Title: The Gathering Dark/Shadow and Bone
Author: Leigh Bardugo (author website | blog)
Release Date: June 2012 by Indigo/Hachette Australia
Age Group: Young Adult
Every now and then you fall in love with a book (I do, too, for that matter). The kind of love for which the stars align and angels sing on high. It may be perfect, or perhaps its imperfections make it so. Nevertheless, it calls to you, something inside it sounding in recognition, and you know the weight of true love. This book, the one you fall for, flaws and all, or despite its blinding perfection, is the hardest to discuss and review. How do you communicate the depth of that affection in a few brief sentences? Well, I suppose you gush—you've been warned.
Sweeping, glorious fantasy romance about an orphan who must save her kingdom from the seductive and terrifying Darkling. The most compelling romance since Twilight.The Shadow Fold, a swathe of impenetrable darkness, crawling with monsters that feast on human flesh, is slowly destroying the once-great nation of Ravka.Alina, a pale, lonely orphan, discovers a unique power that thrusts her into the lavish world of the kingdom's magical elite - the Grisha. Could she be the key to unravelling the dark fabric of the Shadow Fold and setting Ravka free?
The Darkling, a creature of seductive charm and terrifying power, leader of the Grisha. If Alina is to fulfil her destiny, she must discover how to unlock her gift and face up to her dangerous attraction to him.
But what of Mal, Alina's childhood best friend? As Alina contemplates her dazzling new future, why can't she ever quite forget him?
‘Like calls to like’, is the mantra of the Grisha, the powerful mages reviled and worshipped in the country of Ravka, a reimagined, fantasy Russia. And so it is, like called to me from the heart of The Gathering Dark/Shadow and Bone, touching something deeper than an intellectual appreciation alone. Bardugo’s debut struck a chord with me, still humming with the long keening echo that remains after the sound.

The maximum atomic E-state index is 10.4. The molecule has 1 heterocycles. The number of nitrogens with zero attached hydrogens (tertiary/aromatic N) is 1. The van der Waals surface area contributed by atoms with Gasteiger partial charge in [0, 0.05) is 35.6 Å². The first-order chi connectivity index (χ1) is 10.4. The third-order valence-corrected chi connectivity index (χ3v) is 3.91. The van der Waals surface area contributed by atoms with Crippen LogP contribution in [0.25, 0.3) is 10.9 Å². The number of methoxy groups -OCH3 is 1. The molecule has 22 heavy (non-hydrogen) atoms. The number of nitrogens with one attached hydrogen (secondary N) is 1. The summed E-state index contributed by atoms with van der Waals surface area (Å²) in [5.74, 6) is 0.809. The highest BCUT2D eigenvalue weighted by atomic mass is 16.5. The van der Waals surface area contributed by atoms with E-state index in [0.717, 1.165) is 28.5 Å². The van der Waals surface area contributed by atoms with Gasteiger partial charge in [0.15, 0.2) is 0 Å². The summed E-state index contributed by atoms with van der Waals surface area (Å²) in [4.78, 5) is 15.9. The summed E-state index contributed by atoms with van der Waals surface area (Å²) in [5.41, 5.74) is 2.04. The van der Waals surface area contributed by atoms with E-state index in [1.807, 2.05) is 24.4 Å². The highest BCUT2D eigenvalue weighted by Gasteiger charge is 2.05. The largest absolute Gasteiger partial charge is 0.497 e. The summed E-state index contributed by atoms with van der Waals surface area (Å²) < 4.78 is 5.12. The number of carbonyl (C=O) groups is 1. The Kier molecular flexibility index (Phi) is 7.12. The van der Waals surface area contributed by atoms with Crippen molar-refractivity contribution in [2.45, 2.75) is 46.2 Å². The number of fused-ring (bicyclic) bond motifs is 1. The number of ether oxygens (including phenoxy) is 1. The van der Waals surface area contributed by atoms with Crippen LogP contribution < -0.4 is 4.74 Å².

We’ve heard similar stories before: Simple, ordinary girl discovers extraordinary powers and is drawn into danger and intrigue and Destined To Save The World, and, at its simplest, this is the tale of The Gathering Dark, also. Alina Starkov, orphan—cartographer in the King’s Army—and best friend to a boy who is not so different to herself, discovers a power her people have awaited for centuries. It turns out she is rather different, afterall—she is a Grisha.
‘Grisha’ are a part of life in Ravka, able to wield fire, water, or air; heal with a glance; or rip a heart from a chest. The most powerful of them can control darkness itself, and he stands alone, ruling them all: The Darkling. And the Darkling, powerful and compelling, has been waiting for Alina longest of all. He believes that, together, they will change the world.
He is not wrong. He seldom is.
For all The Gathering Dark’s treasures, from its ‘everygirl’ heroine, to its charming cast of secondary characters, it is this Darkling that shines the brightest, despite his name, and not for inspiring schoolgirl crushes alone. Compelling and enigmatic, he is, to quote another reviewer, “one of the most amazingly crafted, heartbreaking characters of YA.” It’s rare I find a character gets so deep under my skin I’m still feeling him hours and days later, itching like phantom limbs.
Darklings aside—especially when they are not our narrators—The Gathering Dark boasts a strong, admirable protagonist, as any good fantasy should, but her strength is internal, despite crippling self-doubt. Alina is likeable and capable, and the ease with which her voice flows through the novel’s pages adds to its pull. What captured me most was the intensity of feeling she shared with me, the reader; how she drew me into friendships and romances I felt passionately about.
While the world of The Gathering Dark is immersive and lovely, strange and foreign, it’s a largely character driven tale, but then, the beginnings of most heroes’ journeys are. That aside, the Russian inspiration of the world of Ravka lends it a new and exciting texture, unique from the European-themed high fantasies which have long dominated the genre.
I’m not sure I believe in perfect books, not really. For me, ‘perfect’ is utterly subjective; a feeling, not a fact. "Perfect", to me, is the book which captures my imagination, and something deeper, more profound—the kind of book I would read as a child and search deep inside myself afterwards, looking for hidden powers, and perhaps still do in adulthood. Filled with mystery, wonder, magic and dread, The Gathering Dark is precisely such a book.
Books in This Series:
- The Gathering Dark (AU/UK) / Shadow and Bone (US) June 2012
- The Shadow Fold (AU/UK) / Siege and Storm (US) June 2013